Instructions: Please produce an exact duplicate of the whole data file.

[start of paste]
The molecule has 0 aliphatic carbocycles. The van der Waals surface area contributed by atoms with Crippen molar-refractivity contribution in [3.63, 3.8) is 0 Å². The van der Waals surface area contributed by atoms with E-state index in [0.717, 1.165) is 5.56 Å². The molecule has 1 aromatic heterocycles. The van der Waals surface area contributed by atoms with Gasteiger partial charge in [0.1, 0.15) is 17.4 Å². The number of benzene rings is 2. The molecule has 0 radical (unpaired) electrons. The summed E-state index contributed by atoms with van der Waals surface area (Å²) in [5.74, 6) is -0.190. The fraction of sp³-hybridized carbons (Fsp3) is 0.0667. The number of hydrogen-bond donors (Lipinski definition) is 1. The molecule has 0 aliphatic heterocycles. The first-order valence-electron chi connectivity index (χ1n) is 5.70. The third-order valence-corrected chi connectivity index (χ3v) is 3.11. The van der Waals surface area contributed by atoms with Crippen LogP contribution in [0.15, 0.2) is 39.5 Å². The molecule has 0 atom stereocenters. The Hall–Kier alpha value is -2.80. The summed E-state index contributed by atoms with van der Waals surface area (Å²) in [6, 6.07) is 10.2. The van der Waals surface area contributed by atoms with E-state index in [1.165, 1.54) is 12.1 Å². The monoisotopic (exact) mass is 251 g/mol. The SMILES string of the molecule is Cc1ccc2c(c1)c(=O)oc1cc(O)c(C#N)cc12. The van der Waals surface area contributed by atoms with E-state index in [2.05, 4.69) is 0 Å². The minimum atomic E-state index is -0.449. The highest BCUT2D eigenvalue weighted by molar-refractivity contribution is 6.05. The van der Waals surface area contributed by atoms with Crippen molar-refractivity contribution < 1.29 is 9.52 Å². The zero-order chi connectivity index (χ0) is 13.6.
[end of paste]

The molecule has 0 aliphatic carbocycles. The van der Waals surface area contributed by atoms with Crippen molar-refractivity contribution in [3.63, 3.8) is 0 Å². The van der Waals surface area contributed by atoms with E-state index in [0.717, 1.165) is 5.56 Å². The molecule has 1 aromatic heterocycles. The van der Waals surface area contributed by atoms with Gasteiger partial charge in [0.1, 0.15) is 17.4 Å². The number of benzene rings is 2. The molecule has 0 radical (unpaired) electrons. The summed E-state index contributed by atoms with van der Waals surface area (Å²) in [5.74, 6) is -0.190. The fraction of sp³-hybridized carbons (Fsp3) is 0.0667. The number of hydrogen-bond donors (Lipinski definition) is 1. The molecule has 0 aliphatic heterocycles. The first-order valence-electron chi connectivity index (χ1n) is 5.70. The third-order valence-corrected chi connectivity index (χ3v) is 3.11. The van der Waals surface area contributed by atoms with Crippen LogP contribution in [0.15, 0.2) is 39.5 Å². The molecule has 0 atom stereocenters. The Hall–Kier alpha value is -2.80. The summed E-state index contributed by atoms with van der Waals surface area (Å²) in [6, 6.07) is 10.2. The van der Waals surface area contributed by atoms with E-state index in [1.165, 1.54) is 12.1 Å². The monoisotopic (exact) mass is 251 g/mol. The SMILES string of the molecule is Cc1ccc2c(c1)c(=O)oc1cc(O)c(C#N)cc12. The van der Waals surface area contributed by atoms with E-state index in [2.05, 4.69) is 0 Å². The minimum atomic E-state index is -0.449. The highest BCUT2D eigenvalue weighted by molar-refractivity contribution is 6.05. The van der Waals surface area contributed by atoms with Crippen molar-refractivity contribution < 1.29 is 9.52 Å². The zero-order chi connectivity index (χ0) is 13.6.